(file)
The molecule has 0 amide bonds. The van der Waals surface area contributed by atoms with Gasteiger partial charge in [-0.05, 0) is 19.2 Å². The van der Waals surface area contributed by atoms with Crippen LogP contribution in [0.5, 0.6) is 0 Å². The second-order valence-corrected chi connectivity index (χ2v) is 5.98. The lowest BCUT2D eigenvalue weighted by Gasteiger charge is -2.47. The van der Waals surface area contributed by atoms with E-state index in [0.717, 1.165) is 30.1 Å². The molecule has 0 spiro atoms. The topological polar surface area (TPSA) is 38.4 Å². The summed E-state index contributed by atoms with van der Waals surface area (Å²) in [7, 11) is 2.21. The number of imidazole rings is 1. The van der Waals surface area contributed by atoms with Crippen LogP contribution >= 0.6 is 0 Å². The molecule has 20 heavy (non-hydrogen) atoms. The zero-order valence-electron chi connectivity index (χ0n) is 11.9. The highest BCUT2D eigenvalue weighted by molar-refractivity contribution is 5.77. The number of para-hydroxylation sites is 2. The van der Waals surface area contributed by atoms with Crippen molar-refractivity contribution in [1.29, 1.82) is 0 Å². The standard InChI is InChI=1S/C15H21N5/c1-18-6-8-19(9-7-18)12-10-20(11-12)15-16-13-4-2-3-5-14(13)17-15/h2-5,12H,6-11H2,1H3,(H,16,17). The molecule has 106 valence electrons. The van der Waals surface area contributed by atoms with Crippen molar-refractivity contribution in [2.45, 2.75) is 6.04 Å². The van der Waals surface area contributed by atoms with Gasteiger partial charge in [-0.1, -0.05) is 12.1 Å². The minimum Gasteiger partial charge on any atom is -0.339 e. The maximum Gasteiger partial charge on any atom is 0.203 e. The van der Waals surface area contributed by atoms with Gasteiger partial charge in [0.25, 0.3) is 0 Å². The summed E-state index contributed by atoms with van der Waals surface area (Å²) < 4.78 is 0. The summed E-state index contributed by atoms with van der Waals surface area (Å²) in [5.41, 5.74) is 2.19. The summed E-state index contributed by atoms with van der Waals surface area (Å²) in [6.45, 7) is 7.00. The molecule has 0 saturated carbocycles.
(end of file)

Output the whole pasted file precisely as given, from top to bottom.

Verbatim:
The molecule has 0 amide bonds. The van der Waals surface area contributed by atoms with Gasteiger partial charge in [-0.05, 0) is 19.2 Å². The van der Waals surface area contributed by atoms with Crippen LogP contribution in [0.5, 0.6) is 0 Å². The second-order valence-corrected chi connectivity index (χ2v) is 5.98. The lowest BCUT2D eigenvalue weighted by Gasteiger charge is -2.47. The van der Waals surface area contributed by atoms with E-state index in [0.717, 1.165) is 30.1 Å². The molecule has 0 spiro atoms. The topological polar surface area (TPSA) is 38.4 Å². The summed E-state index contributed by atoms with van der Waals surface area (Å²) in [7, 11) is 2.21. The number of imidazole rings is 1. The van der Waals surface area contributed by atoms with Crippen LogP contribution >= 0.6 is 0 Å². The molecule has 20 heavy (non-hydrogen) atoms. The zero-order valence-electron chi connectivity index (χ0n) is 11.9. The highest BCUT2D eigenvalue weighted by molar-refractivity contribution is 5.77. The number of para-hydroxylation sites is 2. The van der Waals surface area contributed by atoms with Crippen molar-refractivity contribution in [1.29, 1.82) is 0 Å². The standard InChI is InChI=1S/C15H21N5/c1-18-6-8-19(9-7-18)12-10-20(11-12)15-16-13-4-2-3-5-14(13)17-15/h2-5,12H,6-11H2,1H3,(H,16,17). The molecule has 106 valence electrons. The van der Waals surface area contributed by atoms with Crippen molar-refractivity contribution in [2.45, 2.75) is 6.04 Å². The van der Waals surface area contributed by atoms with Gasteiger partial charge in [-0.1, -0.05) is 12.1 Å². The minimum Gasteiger partial charge on any atom is -0.339 e. The maximum Gasteiger partial charge on any atom is 0.203 e. The van der Waals surface area contributed by atoms with Gasteiger partial charge in [0.25, 0.3) is 0 Å². The summed E-state index contributed by atoms with van der Waals surface area (Å²) < 4.78 is 0. The summed E-state index contributed by atoms with van der Waals surface area (Å²) in [5.41, 5.74) is 2.19. The summed E-state index contributed by atoms with van der Waals surface area (Å²) in [6.45, 7) is 7.00. The molecule has 0 saturated carbocycles.